In early 2021, NC AHEC, NCIOM, and the Sheps Center Program on Health Workforce Research and Policy began developing a concept for a statewide center focused on the collaborative and comprehensive development of North Carolina’s workforce for health. As of September 2023, these coordinating organizations have convened five quarterly meetings aimed at collecting and integrating feedback from state health care leaders on the priority goals, activities, and organizational structure of a North Carolina Center on the Workforce for Health.
The NC Center on the Workforce for Health will provide a forum for health employers, workers, educators, regulators, policymakers, and others throughout North Carolina to convene, discuss challenges and opportunities, share best practices and lessons learned, identify potential solutions and metrics for success, and monitor progress toward addressing these challenges. North Carolina’s historic, persistent, and worsening health workforce shortages can best be addressed through intentional, transparent, and collaborative engagement by the communities interested in solving those problems. Although many organizations focus on health workforce development, that work typically is focused on a specific profession, geography, or institution.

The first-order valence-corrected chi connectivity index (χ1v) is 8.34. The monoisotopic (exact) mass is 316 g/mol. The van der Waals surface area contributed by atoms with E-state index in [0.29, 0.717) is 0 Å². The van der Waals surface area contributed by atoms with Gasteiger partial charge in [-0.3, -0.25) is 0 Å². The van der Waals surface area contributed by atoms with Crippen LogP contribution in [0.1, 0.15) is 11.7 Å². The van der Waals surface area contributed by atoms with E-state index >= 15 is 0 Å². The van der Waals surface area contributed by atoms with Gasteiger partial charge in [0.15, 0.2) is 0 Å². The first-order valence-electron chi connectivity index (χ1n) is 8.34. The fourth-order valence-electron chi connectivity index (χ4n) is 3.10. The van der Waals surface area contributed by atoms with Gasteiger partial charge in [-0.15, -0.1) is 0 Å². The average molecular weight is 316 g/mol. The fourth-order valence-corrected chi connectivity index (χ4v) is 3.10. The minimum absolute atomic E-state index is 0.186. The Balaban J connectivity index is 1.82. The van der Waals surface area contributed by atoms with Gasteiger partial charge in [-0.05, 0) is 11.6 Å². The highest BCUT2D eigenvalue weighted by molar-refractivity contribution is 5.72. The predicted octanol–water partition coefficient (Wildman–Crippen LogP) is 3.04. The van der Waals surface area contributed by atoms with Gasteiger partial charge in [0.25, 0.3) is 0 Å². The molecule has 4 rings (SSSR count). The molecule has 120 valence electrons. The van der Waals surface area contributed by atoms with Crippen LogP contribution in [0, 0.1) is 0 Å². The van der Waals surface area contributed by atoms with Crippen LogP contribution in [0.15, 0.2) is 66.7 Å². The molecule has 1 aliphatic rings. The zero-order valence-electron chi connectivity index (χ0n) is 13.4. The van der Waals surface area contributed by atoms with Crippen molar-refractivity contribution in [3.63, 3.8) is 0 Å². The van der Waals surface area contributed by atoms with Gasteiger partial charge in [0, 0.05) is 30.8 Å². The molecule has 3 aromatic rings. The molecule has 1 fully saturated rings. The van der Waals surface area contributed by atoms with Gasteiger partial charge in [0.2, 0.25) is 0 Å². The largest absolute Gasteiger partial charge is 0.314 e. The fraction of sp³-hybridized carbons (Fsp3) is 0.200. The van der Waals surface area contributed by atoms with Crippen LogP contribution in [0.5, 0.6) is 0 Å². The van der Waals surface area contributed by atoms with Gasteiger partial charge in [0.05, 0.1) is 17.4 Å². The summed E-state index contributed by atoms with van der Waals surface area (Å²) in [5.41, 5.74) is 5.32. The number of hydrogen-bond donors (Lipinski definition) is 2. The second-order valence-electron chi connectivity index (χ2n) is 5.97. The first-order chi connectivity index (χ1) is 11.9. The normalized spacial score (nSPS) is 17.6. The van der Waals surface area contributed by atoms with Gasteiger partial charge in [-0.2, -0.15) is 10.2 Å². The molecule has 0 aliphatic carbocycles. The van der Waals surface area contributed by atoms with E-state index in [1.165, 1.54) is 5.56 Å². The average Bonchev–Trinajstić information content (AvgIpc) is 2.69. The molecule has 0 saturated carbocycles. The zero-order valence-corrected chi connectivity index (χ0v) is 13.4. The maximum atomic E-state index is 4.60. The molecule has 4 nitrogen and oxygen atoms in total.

• Provide a mechanism to ensure that efforts to address health workforce issues persist over time which will ultimately better align the supply of health workers with the demand for those workers.
• Convene employers, educators, workers, regulators, and others to develop, deploy, monitor, and assess efforts to address health workforce issues. Convenings will be at the state and local levels with bi-direction information flow.